l'œil de thom

Thom contrôle formidablement bien son œil gauche, pour quelqu'un qui était entièrement paralysé de cet organe à la naissance. Enfant, il a subi une demie-douzaine d'opérations, et aété obligé de porter un bandeau de pirate sur l'œil droit pendant un an -- à l'âge où les enfants sont cruels, dans les cours d'école... -- afin de fortifier le gauche. Améliorer la condition d'un œil dans ce cas de figure répond à un double besoin d'esthétique et de communication, la vue restant chez la forme première de perception de notre environnement.

Ptosis - drooping of the upper eyelid. This may be due to a disorder of the ocularmotor nerve, a disease of the eye muscle, or myasthenia gravis; it may also occur as part of Horner's syndrome or as an isolated congenital feature.
McFerren, T. A (Editor) (1994) A Dictionary Of Nursing. Second Edition. Great Britain: Oxford Reference. Page 386.

trois possibilités médicales

fibrose musculaire congénitale

The condition is one of two major possible medical problems, both of which involve muscular paralysis around the eye. The first, is congenital muscular fibrosis. This involves obstructing fibroids, which prevent the muscles from functioning correctly.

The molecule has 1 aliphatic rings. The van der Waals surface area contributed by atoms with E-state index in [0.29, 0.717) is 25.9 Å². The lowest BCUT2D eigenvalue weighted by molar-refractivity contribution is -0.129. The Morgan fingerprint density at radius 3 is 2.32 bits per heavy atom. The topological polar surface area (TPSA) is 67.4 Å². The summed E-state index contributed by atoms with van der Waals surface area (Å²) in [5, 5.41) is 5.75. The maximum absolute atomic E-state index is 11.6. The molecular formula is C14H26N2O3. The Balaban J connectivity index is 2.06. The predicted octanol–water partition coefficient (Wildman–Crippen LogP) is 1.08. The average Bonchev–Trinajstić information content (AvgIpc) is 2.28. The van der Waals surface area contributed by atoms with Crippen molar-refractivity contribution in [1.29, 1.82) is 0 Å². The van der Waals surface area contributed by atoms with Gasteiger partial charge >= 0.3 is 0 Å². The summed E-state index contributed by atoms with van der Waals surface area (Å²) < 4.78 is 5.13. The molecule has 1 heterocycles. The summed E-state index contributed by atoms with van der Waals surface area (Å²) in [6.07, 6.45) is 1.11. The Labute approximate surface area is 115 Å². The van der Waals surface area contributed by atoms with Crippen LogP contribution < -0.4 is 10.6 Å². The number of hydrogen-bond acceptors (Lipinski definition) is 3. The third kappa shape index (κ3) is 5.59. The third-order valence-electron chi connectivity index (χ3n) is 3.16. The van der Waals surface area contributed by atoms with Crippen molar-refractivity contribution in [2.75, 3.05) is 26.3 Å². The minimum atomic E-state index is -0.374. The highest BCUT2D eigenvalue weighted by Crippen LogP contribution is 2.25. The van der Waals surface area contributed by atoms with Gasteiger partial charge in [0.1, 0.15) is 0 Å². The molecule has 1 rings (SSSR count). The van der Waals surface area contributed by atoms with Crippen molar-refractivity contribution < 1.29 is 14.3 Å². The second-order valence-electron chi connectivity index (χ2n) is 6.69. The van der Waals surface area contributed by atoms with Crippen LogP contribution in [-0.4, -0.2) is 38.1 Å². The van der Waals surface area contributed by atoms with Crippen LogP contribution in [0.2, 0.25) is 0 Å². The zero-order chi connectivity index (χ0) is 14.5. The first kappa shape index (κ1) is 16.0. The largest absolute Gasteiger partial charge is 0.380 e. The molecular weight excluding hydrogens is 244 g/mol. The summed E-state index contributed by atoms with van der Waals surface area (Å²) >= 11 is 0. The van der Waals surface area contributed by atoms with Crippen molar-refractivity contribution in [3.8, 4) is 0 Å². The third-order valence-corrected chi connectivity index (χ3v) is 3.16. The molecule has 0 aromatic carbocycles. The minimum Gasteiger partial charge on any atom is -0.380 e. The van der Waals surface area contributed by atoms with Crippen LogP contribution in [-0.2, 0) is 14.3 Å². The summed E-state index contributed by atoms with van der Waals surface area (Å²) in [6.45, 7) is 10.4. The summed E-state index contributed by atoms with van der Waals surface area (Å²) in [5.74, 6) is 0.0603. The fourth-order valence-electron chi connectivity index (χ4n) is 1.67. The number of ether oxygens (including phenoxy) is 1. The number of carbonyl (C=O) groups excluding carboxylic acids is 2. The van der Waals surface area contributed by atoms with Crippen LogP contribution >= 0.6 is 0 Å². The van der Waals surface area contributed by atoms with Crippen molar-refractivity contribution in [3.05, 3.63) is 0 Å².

syndrome de Dewaynes

The second is Dewaynes Syndrome, in which case the muscle connections are improper and result in the eye being held in one position by a hypotonic contraction. Both problems have remarkably similar symptoms and are incredibly difficult to distinguish between to anyone other than a trained oculist.

syndrome de Horner

Horner's syndrome - a group of symptoms that are due to a disorder of the sympathetic nerves in the brainstem or cervical (neck) region. The syndrome consists of a constricted pupil, ptosis, and an absence of sweating over the affected side of the face. [J.F. Horner (1831-86), Swiss ophthalmologist]
McFerren, T. A (Editor) (1994) A Dictionary Of Nursing. Second Edition. Great Britain: Oxford Reference. Page 216.

Horner's syndrome. This is the description given to a combination of changes resulting from paralysis of the sympathetic nerve in the neck. They are: small pupil, a drooping upper lid and an apparently (though not actually) sunken eye.
Macpherson, G. (editor) (1995) Black's Medical Dictionary. 38th Edition. London: A & C Black Limited. Page 236.